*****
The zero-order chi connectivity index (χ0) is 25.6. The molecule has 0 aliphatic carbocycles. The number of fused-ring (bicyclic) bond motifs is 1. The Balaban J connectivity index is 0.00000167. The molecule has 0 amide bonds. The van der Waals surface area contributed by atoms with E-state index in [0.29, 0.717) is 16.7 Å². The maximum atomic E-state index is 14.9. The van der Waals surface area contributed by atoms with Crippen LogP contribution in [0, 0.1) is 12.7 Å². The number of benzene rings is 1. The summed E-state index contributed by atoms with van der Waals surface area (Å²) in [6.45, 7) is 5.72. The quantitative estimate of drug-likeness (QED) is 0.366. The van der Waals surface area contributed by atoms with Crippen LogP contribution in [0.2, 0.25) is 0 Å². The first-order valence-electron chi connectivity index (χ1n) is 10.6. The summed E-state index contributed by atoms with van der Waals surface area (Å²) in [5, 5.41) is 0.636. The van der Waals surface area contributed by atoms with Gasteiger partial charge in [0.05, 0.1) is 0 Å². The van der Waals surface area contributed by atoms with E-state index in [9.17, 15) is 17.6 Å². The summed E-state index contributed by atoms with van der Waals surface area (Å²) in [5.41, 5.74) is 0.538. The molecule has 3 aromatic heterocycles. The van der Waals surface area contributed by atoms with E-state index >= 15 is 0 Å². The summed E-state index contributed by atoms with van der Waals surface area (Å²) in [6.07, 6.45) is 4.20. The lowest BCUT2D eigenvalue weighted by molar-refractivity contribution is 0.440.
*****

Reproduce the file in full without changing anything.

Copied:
The zero-order chi connectivity index (χ0) is 25.6. The molecule has 0 aliphatic carbocycles. The number of fused-ring (bicyclic) bond motifs is 1. The Balaban J connectivity index is 0.00000167. The molecule has 0 amide bonds. The van der Waals surface area contributed by atoms with E-state index in [0.29, 0.717) is 16.7 Å². The maximum atomic E-state index is 14.9. The van der Waals surface area contributed by atoms with Crippen LogP contribution in [0, 0.1) is 12.7 Å². The number of benzene rings is 1. The summed E-state index contributed by atoms with van der Waals surface area (Å²) in [6.45, 7) is 5.72. The quantitative estimate of drug-likeness (QED) is 0.366. The van der Waals surface area contributed by atoms with Crippen LogP contribution in [0.2, 0.25) is 0 Å². The first-order valence-electron chi connectivity index (χ1n) is 10.6. The summed E-state index contributed by atoms with van der Waals surface area (Å²) in [5, 5.41) is 0.636. The van der Waals surface area contributed by atoms with Gasteiger partial charge in [0.05, 0.1) is 0 Å². The van der Waals surface area contributed by atoms with E-state index in [9.17, 15) is 17.6 Å². The summed E-state index contributed by atoms with van der Waals surface area (Å²) in [5.41, 5.74) is 0.538. The molecule has 3 aromatic heterocycles. The van der Waals surface area contributed by atoms with E-state index >= 15 is 0 Å². The summed E-state index contributed by atoms with van der Waals surface area (Å²) in [6.07, 6.45) is 4.20. The lowest BCUT2D eigenvalue weighted by molar-refractivity contribution is 0.440.